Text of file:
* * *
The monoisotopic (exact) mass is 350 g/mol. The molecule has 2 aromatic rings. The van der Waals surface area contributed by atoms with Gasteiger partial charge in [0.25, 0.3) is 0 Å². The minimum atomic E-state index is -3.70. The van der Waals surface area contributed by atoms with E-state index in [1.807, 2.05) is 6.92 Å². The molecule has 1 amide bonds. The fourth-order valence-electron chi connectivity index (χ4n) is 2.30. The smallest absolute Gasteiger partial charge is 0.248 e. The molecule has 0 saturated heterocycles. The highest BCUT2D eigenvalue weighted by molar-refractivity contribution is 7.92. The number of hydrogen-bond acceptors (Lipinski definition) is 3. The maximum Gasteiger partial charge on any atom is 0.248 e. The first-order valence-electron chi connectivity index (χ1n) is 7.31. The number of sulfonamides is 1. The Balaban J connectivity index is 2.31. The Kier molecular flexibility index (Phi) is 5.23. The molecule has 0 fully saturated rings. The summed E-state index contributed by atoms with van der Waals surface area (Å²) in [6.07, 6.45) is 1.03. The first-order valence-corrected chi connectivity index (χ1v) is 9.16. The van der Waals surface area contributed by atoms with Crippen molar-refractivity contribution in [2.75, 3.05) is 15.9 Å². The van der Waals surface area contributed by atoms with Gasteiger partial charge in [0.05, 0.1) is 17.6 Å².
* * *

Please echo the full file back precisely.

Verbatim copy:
The monoisotopic (exact) mass is 350 g/mol. The molecule has 2 aromatic rings. The van der Waals surface area contributed by atoms with Gasteiger partial charge in [0.25, 0.3) is 0 Å². The minimum atomic E-state index is -3.70. The van der Waals surface area contributed by atoms with E-state index in [1.807, 2.05) is 6.92 Å². The molecule has 1 amide bonds. The fourth-order valence-electron chi connectivity index (χ4n) is 2.30. The smallest absolute Gasteiger partial charge is 0.248 e. The molecule has 0 saturated heterocycles. The highest BCUT2D eigenvalue weighted by molar-refractivity contribution is 7.92. The number of hydrogen-bond acceptors (Lipinski definition) is 3. The maximum Gasteiger partial charge on any atom is 0.248 e. The first-order valence-electron chi connectivity index (χ1n) is 7.31. The number of sulfonamides is 1. The Balaban J connectivity index is 2.31. The Kier molecular flexibility index (Phi) is 5.23. The molecule has 0 fully saturated rings. The summed E-state index contributed by atoms with van der Waals surface area (Å²) in [6.07, 6.45) is 1.03. The first-order valence-corrected chi connectivity index (χ1v) is 9.16. The van der Waals surface area contributed by atoms with Crippen molar-refractivity contribution in [2.75, 3.05) is 15.9 Å². The van der Waals surface area contributed by atoms with Gasteiger partial charge in [0.05, 0.1) is 17.6 Å².